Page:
“Many features that have made these cantons appealing to multinational companies are in decline ... Geneva and Vaud cannot afford to assume that the past success with multinational companies will continue,” the study said.
Swiss cantons, which compete with each other to attract firms, have been warned to expect more rigorous federal audits of companies seeking renewals of cantonal tax breaks after a dispute between Switzerland and Brazilian mining company Vale VALE5.SA.
Swiss authorities are fighting to recoup what they say are 212 million Swiss francs in unpaid back taxes over five years from Vale after tax officials said it had not honoured its commitments under the deal.
“I imagine that this will drive some multinationals to think twice before setting up shop here,” Vale SA President Renato Neves said in a recent interview with Swiss paper Le Temps.
Geneva is currently the world’s number one centre for oil trading with around 35 percent of global volume versus 25 percent in London, 20 percent in New York and Houston and 15 percent in Singapore, according to Geneva’s Trading and Shipping Association.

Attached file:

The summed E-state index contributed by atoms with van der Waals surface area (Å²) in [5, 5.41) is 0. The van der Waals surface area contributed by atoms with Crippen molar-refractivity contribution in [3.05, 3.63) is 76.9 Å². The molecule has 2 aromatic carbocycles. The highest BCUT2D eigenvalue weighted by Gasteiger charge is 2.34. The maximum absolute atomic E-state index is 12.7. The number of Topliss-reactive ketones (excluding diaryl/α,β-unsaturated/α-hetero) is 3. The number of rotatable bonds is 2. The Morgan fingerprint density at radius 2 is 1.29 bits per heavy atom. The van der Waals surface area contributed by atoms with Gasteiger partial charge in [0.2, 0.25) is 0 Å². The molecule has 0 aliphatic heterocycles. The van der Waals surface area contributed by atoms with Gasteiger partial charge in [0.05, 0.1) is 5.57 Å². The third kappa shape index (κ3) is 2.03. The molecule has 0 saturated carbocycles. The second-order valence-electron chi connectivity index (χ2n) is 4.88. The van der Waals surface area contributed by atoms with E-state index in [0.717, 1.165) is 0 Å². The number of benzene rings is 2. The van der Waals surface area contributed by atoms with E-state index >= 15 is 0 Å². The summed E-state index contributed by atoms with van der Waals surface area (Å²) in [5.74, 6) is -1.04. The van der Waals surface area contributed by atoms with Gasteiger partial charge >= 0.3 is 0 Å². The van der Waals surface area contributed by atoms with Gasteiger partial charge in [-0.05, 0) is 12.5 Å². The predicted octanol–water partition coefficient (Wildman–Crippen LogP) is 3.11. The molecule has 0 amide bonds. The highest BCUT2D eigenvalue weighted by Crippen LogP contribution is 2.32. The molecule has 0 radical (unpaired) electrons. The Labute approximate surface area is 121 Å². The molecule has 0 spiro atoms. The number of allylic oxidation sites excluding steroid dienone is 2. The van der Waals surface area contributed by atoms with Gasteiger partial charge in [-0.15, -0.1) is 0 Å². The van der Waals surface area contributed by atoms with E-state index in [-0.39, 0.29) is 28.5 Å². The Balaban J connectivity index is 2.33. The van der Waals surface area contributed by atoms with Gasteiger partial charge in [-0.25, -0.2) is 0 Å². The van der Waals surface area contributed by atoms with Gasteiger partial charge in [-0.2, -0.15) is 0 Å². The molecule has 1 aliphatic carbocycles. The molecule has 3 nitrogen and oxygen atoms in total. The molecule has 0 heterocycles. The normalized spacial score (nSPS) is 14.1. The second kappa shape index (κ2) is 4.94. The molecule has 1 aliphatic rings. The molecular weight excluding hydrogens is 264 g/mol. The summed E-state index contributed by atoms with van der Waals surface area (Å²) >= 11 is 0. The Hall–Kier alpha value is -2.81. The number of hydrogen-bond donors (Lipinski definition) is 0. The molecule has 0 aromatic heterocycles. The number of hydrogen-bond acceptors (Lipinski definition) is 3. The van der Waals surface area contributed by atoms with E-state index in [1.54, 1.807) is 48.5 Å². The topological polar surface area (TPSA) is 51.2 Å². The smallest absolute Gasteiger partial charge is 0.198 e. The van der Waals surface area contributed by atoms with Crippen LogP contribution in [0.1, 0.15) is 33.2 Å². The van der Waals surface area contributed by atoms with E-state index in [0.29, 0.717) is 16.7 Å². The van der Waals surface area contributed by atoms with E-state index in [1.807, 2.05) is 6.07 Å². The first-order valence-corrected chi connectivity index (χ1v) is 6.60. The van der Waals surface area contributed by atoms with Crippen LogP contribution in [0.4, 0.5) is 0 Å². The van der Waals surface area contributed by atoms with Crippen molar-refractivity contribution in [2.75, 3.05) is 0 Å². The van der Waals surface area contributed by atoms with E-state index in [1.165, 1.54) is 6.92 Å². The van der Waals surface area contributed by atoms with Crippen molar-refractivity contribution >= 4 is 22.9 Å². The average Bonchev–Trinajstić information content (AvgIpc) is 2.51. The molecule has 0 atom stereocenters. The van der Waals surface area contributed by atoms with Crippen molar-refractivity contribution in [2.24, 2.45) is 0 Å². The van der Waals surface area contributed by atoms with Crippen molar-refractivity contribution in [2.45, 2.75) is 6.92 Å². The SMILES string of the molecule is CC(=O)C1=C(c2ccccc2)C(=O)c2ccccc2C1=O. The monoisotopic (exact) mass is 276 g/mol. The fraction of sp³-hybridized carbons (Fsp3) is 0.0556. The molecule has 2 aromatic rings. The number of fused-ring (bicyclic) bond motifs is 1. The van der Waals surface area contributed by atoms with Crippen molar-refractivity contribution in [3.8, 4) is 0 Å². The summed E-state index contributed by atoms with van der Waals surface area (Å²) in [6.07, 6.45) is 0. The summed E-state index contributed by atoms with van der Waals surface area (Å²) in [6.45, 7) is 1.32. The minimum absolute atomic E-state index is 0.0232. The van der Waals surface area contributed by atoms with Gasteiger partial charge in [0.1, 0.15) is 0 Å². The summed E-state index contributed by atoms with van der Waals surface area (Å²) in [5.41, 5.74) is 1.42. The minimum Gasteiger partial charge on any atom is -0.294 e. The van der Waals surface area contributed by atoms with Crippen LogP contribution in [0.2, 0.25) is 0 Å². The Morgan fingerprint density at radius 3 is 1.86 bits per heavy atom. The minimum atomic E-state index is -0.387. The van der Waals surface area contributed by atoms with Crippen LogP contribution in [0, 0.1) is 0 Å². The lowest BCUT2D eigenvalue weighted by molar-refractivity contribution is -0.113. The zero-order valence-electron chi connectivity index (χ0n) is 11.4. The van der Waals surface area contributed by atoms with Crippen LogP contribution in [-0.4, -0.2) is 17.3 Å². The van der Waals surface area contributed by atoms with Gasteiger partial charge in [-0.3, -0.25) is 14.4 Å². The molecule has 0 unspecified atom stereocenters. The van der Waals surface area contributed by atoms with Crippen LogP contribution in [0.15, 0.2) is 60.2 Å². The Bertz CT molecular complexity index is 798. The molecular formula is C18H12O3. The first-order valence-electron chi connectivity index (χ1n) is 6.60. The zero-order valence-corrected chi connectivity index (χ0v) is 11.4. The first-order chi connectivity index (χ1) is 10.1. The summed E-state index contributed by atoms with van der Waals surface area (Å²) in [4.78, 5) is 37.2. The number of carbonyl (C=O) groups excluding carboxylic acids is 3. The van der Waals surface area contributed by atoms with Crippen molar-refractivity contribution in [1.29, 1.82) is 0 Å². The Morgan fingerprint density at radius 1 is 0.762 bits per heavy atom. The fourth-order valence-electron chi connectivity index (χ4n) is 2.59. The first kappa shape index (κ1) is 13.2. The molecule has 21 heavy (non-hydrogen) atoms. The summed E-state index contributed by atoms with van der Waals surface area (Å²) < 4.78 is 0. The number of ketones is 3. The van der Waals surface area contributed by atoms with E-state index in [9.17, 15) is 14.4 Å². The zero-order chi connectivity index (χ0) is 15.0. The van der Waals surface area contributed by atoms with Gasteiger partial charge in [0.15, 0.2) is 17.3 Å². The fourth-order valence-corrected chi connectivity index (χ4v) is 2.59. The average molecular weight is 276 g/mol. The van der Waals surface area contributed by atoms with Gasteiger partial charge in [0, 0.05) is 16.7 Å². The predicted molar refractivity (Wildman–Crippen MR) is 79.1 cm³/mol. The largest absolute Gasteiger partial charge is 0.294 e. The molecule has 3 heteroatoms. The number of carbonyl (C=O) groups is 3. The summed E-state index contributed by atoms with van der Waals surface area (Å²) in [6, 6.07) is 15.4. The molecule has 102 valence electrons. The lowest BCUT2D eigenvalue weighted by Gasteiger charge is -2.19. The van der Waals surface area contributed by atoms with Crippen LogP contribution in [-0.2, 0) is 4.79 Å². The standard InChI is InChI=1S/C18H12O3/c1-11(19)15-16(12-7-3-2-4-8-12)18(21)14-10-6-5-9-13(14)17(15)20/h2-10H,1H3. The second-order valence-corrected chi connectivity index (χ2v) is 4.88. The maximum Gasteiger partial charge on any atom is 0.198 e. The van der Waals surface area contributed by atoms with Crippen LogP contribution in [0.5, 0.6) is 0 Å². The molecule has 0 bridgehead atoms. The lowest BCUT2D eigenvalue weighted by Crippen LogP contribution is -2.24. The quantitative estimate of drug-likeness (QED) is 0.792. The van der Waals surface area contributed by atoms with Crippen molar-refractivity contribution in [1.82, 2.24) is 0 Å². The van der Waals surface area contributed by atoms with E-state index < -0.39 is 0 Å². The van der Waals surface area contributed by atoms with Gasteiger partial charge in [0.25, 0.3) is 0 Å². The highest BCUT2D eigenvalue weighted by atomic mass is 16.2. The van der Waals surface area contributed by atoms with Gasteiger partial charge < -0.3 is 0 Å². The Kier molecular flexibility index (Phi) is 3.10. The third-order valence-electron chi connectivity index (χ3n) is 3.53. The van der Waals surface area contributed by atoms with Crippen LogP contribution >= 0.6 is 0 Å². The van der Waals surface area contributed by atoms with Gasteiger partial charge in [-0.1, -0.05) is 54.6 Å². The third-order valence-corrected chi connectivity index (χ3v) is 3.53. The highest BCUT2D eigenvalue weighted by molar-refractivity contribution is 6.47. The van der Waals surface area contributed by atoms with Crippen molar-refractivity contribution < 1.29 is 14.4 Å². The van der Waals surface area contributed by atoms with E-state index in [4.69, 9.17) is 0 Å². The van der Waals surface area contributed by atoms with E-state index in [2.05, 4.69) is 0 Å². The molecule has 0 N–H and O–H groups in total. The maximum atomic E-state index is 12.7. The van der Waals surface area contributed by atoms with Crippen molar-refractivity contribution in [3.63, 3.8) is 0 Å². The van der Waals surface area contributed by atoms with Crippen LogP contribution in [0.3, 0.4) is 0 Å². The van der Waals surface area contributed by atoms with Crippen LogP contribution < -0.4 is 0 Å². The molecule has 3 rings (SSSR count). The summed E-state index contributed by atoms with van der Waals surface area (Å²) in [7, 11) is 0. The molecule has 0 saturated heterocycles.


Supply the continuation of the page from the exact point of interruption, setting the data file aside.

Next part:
Geneva also holds the top spot in grains with 35 percent of volume. Singapore is in second place with 20 percent.
Location, living costs, the Swiss franc and lifestyle all also work to Switzerland’s disadvantage for some commodities traders.
Last year the Swiss franc soared some 20 percent in a few months because of alarm over euro zone debt, and is still under pressure despite a cap placed last September.
Clyde & Co.’s Knowles said Singapore’s position as a shipping hub means “it has warehouses and storage. It is very different from somewhere like Geneva which has no real reason, beyond tax advantages, from being a trading centre.”
Larry Sim, a tax partner at KPMG in Singapore, agreed.
“Companies want to be closer to where their customers are,” he said. “If all the action is in Asia, it makes sense to be here.”
Expensive housing and long waiting lists at schools are issues in both countries, but advantages such as cheap domestic help can make Singapore attractive for families.
“If you are ready to live far away from your relatives, it’s heaven,” said Frederic, an oil trader who transferred from Europe to Singapore in 2011 with his family and asked to be identified by his first name only.
“Everybody in my company wants to move there - it’s the most popular place.”
Geneva ranked no. 5 in Mercer’s cost of living index in 2011, against Singapore at six and London at 25.